March 20, 2006 Issue #0012
Written by Enestle Zimba,
(c) copyright 2006 Zambia African Safari.com
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================== TABLE OF CONTENTS ===================
o Africa’s Best Kept Secret
o Just My Thoughts
o Resource Centre
o Free Trials
o Why is Zambia Africa’s best kept secret?
...Because the Zambian ethnic groups are a good example
of unity in diversity. But it wasn’t always like that.
The fittest or major group reigned supreme...
But perhaps none of the major ethnic groups of people found
in Zambia today are really indigenous. Take for example,
the Bemba, the most populous ethnic group in northern
Zambia. About two centuries ago, they arrived here running
away from a fierce chase after a battle that occurred in
Kola, the Mwata Yamvu Kingdom in the present day Democratic
Republic of Congo.
The same circumstances explain the presence today of
the Lunda people of Luapula Province. Remember their
colourful Umutumboko Ceremony they so proudly hold
yearly at the end of July. Yet the turmoil in Kola
did not end there. Another offshoot resulted in yet
another Lunda group that ran to and settled in northwestern Zambia.
In the Western Province, the Lozi people were
conquered by an invading army of the Kololo people,
who were dead on the run from the greatest warrior,
King Shaka. The kingdom of Shaka was in the now KwaZulu
Natal Province in South Africa. Today the Lozi people
celebrate the most colourful Kuomboka Ceremony, the
annual event that takes place in the Zambezi Floodplain.
The next Kuomboka Ceremony is due at the end of March.
The most populous in the Southern Province are the
Tonga people. Neither are they indigenous. They were
the early ‘birds’ to settle in Zambia but strangely they
also originated from Kola, in the Democratic Republic of
Other major groups of the Eastern Province are the Chewa
and Tumbuka people. They too originated from Congo.
The fierce Ngoni people are now settled in eastern
Zambia. This is again the result of the adventures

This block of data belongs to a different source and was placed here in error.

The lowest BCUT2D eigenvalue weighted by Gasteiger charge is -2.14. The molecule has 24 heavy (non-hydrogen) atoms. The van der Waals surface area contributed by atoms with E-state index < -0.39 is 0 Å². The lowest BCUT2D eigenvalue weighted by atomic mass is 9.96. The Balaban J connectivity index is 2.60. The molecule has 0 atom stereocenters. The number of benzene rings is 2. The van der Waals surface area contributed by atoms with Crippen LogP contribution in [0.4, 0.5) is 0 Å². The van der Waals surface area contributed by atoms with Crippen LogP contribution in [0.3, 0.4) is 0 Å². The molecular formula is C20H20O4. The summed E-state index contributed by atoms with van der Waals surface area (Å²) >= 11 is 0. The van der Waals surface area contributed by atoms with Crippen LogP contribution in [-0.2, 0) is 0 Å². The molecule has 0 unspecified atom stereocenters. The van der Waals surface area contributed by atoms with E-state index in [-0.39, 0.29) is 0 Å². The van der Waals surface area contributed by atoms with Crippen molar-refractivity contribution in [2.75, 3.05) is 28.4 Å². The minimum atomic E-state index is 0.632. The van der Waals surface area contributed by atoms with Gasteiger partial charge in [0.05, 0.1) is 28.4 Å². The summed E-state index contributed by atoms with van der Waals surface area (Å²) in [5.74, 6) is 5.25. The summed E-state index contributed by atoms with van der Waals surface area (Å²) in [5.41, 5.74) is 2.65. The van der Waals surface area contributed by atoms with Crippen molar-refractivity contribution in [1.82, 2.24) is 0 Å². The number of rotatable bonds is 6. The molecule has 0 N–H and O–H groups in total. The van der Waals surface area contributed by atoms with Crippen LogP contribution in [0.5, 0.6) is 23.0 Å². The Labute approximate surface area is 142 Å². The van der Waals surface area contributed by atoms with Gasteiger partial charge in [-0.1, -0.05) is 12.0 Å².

of the warrior Shaka, king of the fiery Zulu people.
Chief Mpezeni, his Impi army and the Ngoni were among
the many groups of people that ran away from King Shaka.
Others being the Kololo mentioned above.
In their quest to get away quickly the Ngoni left behind
their wives and children. But on the way they stole
cattle and “picked up” new wives in the lands they
conquered and passed through. They married the women.
Today the Ngoni live with their language virtually
forgotten. The children grew up speaking their mothers’
tongue. Having lost their precious Zulu language the
Ngoni jealously guarded their traditions especially
the Nc’wala Ceremony. This is another of Zambia’s most
colourful annual ceremonies. One took place recently
on February 25.
So what’s so special about Zambia’s ethnic groups?
Inclusive of the major ones mentioned above they total 73.
What’s more, they live in harmony and have done so
since the end of the tribal wars of the previous century.
The last one involved the British with their superior
Guns. The Ngoni could not be equal to the task!
There has never been a war in Zambia since then and the
country is a classic example of unity, a haven of peace
for refuges from civil strive in the surrounding countries
of southern Africa.
Up to 500,000 refuges have taken resident in Zambia at
one time or another. Refuge camps are everywhere. In the
east, in the north and in the west.
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~~~~~~~~~~~~~~~~~~JUST MY THOUGHTS~~~~~~~~~~~~~~~~~~~~~~
In Africa people might look leisurely in their outlook.
But this comes from traditions and a way of life. Off
the farming and harvesting periods people usually had
plenty of time on their hands. So they were never in a
Why would they indeed? After all the sun would surely
rise the following day. Then it would travel slowly
across the blue sky and sink slowly down. And
commercialization was unheard of.
What was the implication of this? Time was immaterial,
well not quite useless but taken a little differently.
Just imagine. You wake without a care in the world about
dashing off somewhere. You woke up any time. You had the
whole morning to do that.
So if you told someone you would visit them the following
morning that did not mean any particular hour. In fact
it meant any time starting from dawn or indeed between
morning and noon. Afternoon might mean the whole period
up to sun set.
So people traveled long distances in unhurriedly mood.
Talk about being casual! They took time to cover thousands
of kilometres such like the Ngoni people and all the
others did. They ran away or more correctly walked,
albeit slowly, from the tip of Africa near Durban in
KwaZulu Natal to Tanzania near the Equator. Those
thousands and thousands of whopping kilometers were
covered over many years. So there was no actual
running, surely not.
Strange but truly true. This attitude of outwardly
behaving leisurely like they have all the time in the
world has not rubbed off completely. But, however,
modernity is catching up, and real quickly. What with
the concept of global village now literally having
knocked down the African door. The African is under
threat of changing his way of life rather fast,
perhaps too fast?
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Written by: Enestle Zimba
Africa’s Best Kept Secret Ezine (Abkse)
(c) copyright 2006 Zambia African Safari.com
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